Doctor selection critical to meeting your healthcare needs
Austalia Federal Government, Australia, GLOBALHealthPR, health systems, Medicare
What factors do you consider when selecting a doctor? In Australia as in other countries, payment is a hot topic of discussion. Today’s post comes to us from our GLOBALHealthPR Australia partner, VIVA! Communications.
In Australia, patients may soon begin to see higher bills each time they visit their local doctors as the government has chosen to freeze Medicare rebates for general practitioner (GP) services. This move is expected to generate approximately $1.3 billion in government savings that would otherwise have been directed to GPs by 2018.
In preparing to launch an extensive Medicare review after ruling out a Medicare co-payment, The Federal Health Minister, The Hon. Sussan Ley MP, was reported by The Sydney Morning Herald on April 22, 2015 to have said, “Basically, there’s wide agreement the Medicare system in its current form, is sluggish, bloated and at high risk of long-term chronic problems, and continuing to patch it up with band-aids won’t fix it.”
This brings about a larger question about how co-payments fit into the broader set of considerations that patients must address when selecting a provider.
GPs have warned the ongoing freeze on Medicare fees may attract an additional $8.43 co-payment for non-concession patients by 2018, which is all the more reason why Australians should be asking their GPs if their billing processes are changing.
Factors to consider when selecting a doctor:
If you’re on the hunt for a new general practitioner (GP), there are certain items you need to take into account, including gender, age, availability, qualifications and specialisation, other service provisions and of course, billing.
Associate Professor Helena Britt from The University of Sydney’s Family Medicine Research Centre was reported by The Age on June 16, 2015 to have said age and gender are important considerations in GP selection.
“Female GPs are more likely to conduct longer consultations and ask about psycho-social issues, and some male GPs avoid offering procedures such as pap smears for women altogether.”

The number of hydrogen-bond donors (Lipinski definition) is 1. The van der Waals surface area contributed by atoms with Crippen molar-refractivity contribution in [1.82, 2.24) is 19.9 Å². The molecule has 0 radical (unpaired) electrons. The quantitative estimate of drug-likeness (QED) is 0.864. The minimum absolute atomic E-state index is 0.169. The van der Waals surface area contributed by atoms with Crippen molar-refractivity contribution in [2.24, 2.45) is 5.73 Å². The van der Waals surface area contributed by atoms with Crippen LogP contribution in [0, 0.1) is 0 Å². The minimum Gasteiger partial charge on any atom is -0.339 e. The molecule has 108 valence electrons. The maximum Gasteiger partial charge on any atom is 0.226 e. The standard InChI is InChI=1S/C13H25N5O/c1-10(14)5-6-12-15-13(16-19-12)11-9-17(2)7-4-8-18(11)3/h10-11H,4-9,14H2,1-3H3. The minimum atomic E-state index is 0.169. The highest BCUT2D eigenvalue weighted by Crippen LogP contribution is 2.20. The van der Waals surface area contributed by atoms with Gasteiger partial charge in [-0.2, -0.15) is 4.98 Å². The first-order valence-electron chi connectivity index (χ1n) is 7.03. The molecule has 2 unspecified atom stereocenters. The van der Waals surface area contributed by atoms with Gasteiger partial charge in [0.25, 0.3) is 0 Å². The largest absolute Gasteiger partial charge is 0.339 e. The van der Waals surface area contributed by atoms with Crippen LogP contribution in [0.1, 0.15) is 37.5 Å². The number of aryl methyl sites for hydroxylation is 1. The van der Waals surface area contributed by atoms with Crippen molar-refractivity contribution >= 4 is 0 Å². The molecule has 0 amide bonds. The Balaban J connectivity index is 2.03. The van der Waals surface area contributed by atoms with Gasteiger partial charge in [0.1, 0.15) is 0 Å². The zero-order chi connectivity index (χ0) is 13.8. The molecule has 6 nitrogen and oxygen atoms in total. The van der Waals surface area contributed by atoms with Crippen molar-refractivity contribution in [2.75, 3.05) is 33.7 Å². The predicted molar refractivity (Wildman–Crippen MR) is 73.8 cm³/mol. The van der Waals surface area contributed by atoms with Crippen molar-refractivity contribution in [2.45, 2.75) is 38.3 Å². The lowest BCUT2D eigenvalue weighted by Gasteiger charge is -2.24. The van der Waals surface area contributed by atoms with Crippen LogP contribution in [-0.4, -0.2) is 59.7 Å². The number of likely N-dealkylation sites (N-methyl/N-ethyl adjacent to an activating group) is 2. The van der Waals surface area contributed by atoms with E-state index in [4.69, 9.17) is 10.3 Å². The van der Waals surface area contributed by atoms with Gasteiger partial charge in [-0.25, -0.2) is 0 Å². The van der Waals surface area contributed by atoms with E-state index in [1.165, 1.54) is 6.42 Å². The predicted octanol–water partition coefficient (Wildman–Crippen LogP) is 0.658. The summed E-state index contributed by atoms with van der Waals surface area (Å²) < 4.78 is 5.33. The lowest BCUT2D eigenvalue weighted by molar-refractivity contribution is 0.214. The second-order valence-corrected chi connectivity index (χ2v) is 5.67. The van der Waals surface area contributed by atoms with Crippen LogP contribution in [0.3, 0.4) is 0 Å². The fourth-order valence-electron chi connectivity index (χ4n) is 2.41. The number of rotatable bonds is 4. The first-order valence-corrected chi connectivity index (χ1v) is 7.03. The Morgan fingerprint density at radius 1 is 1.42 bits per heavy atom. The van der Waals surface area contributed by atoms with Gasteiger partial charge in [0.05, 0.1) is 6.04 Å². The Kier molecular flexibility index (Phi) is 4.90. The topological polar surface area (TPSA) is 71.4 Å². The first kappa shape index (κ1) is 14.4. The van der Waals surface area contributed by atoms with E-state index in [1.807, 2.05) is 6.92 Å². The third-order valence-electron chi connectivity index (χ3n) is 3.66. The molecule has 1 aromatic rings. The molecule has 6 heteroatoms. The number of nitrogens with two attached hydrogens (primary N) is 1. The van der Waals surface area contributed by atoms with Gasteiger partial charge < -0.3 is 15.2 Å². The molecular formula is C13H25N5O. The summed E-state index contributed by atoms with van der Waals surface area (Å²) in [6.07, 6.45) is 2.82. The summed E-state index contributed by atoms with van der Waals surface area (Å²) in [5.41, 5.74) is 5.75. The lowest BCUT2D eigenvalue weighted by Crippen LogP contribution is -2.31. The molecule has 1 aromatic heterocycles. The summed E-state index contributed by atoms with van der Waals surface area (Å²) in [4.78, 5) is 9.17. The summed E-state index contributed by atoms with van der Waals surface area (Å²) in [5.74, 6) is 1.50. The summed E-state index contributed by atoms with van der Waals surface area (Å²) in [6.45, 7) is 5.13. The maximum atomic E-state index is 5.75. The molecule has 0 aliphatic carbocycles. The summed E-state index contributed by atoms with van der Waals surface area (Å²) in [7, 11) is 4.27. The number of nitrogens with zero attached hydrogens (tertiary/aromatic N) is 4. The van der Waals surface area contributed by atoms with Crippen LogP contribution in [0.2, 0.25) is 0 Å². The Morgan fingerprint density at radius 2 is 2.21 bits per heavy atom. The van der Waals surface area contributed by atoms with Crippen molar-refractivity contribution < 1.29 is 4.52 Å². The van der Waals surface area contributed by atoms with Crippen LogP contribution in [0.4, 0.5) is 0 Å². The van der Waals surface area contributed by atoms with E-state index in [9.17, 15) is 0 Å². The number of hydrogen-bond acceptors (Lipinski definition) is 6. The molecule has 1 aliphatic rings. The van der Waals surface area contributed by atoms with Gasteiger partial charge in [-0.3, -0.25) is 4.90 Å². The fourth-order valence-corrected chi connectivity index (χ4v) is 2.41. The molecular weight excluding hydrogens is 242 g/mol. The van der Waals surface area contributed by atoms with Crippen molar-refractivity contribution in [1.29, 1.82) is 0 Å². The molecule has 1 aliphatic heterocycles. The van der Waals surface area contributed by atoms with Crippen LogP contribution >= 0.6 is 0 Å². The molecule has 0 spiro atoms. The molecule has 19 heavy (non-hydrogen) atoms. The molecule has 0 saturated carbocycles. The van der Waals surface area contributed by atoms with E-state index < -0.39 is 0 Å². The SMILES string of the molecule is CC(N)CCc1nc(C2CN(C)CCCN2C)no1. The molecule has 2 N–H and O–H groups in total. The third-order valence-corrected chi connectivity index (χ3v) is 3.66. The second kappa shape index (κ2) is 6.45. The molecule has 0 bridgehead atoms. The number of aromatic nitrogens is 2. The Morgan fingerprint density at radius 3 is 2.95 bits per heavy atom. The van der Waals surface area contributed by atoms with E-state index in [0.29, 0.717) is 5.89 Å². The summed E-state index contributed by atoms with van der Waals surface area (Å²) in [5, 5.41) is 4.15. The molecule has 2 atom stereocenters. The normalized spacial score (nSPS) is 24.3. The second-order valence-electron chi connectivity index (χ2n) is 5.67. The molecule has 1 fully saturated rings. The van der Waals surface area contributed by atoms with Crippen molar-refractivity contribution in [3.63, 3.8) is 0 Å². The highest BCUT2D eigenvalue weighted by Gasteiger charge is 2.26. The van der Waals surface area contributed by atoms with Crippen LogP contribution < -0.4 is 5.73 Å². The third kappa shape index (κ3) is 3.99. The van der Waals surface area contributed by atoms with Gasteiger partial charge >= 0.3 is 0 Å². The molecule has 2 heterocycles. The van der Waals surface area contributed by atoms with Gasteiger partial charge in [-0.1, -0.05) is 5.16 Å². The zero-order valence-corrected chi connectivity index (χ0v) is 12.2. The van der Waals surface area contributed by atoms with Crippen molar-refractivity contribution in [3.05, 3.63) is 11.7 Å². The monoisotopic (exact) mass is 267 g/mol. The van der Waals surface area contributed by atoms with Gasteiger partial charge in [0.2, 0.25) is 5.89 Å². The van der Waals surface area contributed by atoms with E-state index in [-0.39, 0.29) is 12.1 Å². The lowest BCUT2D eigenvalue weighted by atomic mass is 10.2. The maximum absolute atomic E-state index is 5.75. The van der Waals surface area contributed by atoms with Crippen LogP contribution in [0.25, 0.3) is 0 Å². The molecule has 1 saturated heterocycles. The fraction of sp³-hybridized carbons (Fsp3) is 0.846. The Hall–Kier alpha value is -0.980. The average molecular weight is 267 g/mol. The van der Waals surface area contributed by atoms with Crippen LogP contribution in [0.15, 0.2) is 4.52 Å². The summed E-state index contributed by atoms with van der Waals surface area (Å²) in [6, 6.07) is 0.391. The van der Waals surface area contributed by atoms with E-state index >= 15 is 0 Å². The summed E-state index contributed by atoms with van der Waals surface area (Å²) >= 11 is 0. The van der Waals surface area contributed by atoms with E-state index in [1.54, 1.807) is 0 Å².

Furthermore, older GPs are known to rely more on clinical experience and patient examinations, while younger GPs order more tests to verify their suspicions.
Importantly, you need to be able to establish a connection with your doctor and to be able to engage in open, honest dialogue.
Availability is also critical. On what basis does your GP work, and can you afford to wait? Large corporate clinics tend to operate after-hours and cater to walk-ins, but may involve longer waiting times. On the flip side, small, family-oriented GP practices are open during business hours and offer a more personalised service.
It’s also important to consider a GP’s area of specialisation in order to best meet your healthcare needs. For instance, does your GP specialise in women’s, men’s or sexual health, pediatrics, obstetrics, dermatology, travel medicine, addictions, complementary medicine, or other therapeutic areas?
Furthermore, what other services does your GP offer (e.g. pathology, diagnostic imaging) and are they conveniently located (i.e. in-house, next door, down the road)? In addition, does your GP practice house allied health professionals, such as physiotherapists, psychologists, dieticians and nutritionists?
Perhaps a locum doctor service (such as the Home Doctor Service and Australian Locum Medical Service) is more suited to your healthcare needs? These bulk-billed services operate from 4pm to 8am, seven days a week, with an average waiting time of up to three hours, and cater for sickness that does not warrant hospital attention.
Recently, Ley has vocalized that her views on GP services in general remain the same. She shared her opinions with The Sydney Morning Herald on August 4, 2015, “We are committed to finding better ways to care for people with chronic and complex conditions and ensure they receive the right care, in the right place, at the right time.” Ley agrees with the public that the Medicare system is not supportive enough of chronic and complex health conditions.
So remember to think twice when selecting your GP.
Interested in more details regarding the Australian government’s freeze on indexation of Medicare rebates to GPs? Head over the VIVA! blog for a more in-depth look.